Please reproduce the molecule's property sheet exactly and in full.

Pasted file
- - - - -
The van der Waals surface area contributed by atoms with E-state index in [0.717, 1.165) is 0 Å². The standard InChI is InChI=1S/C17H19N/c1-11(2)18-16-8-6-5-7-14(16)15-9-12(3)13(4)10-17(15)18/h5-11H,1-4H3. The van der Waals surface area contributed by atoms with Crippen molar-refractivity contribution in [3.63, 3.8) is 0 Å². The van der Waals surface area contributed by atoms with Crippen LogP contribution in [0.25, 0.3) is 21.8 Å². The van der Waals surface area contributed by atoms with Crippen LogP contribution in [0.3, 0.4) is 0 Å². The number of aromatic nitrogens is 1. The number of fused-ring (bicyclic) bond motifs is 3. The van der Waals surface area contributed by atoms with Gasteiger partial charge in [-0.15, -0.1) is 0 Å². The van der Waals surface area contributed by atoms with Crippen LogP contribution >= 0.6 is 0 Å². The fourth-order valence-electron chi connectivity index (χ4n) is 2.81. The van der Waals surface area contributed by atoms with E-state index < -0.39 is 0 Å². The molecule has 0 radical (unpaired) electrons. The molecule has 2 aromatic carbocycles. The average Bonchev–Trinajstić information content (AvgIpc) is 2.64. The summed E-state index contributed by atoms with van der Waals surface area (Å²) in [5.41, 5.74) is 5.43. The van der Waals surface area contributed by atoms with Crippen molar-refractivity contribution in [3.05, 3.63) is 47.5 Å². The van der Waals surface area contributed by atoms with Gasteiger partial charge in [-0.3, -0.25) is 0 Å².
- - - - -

The van der Waals surface area contributed by atoms with E-state index in [0.717, 1.165) is 0 Å². The standard InChI is InChI=1S/C17H19N/c1-11(2)18-16-8-6-5-7-14(16)15-9-12(3)13(4)10-17(15)18/h5-11H,1-4H3. The van der Waals surface area contributed by atoms with Crippen molar-refractivity contribution in [3.63, 3.8) is 0 Å². The van der Waals surface area contributed by atoms with Crippen LogP contribution in [0.25, 0.3) is 21.8 Å². The van der Waals surface area contributed by atoms with Crippen LogP contribution in [0.3, 0.4) is 0 Å². The number of aromatic nitrogens is 1. The number of fused-ring (bicyclic) bond motifs is 3. The van der Waals surface area contributed by atoms with Gasteiger partial charge in [-0.15, -0.1) is 0 Å². The van der Waals surface area contributed by atoms with Crippen LogP contribution >= 0.6 is 0 Å². The fourth-order valence-electron chi connectivity index (χ4n) is 2.81. The van der Waals surface area contributed by atoms with E-state index < -0.39 is 0 Å². The molecule has 0 radical (unpaired) electrons. The molecule has 2 aromatic carbocycles. The average Bonchev–Trinajstić information content (AvgIpc) is 2.64. The summed E-state index contributed by atoms with van der Waals surface area (Å²) in [5.41, 5.74) is 5.43. The van der Waals surface area contributed by atoms with Crippen molar-refractivity contribution in [3.05, 3.63) is 47.5 Å². The van der Waals surface area contributed by atoms with Gasteiger partial charge in [-0.3, -0.25) is 0 Å².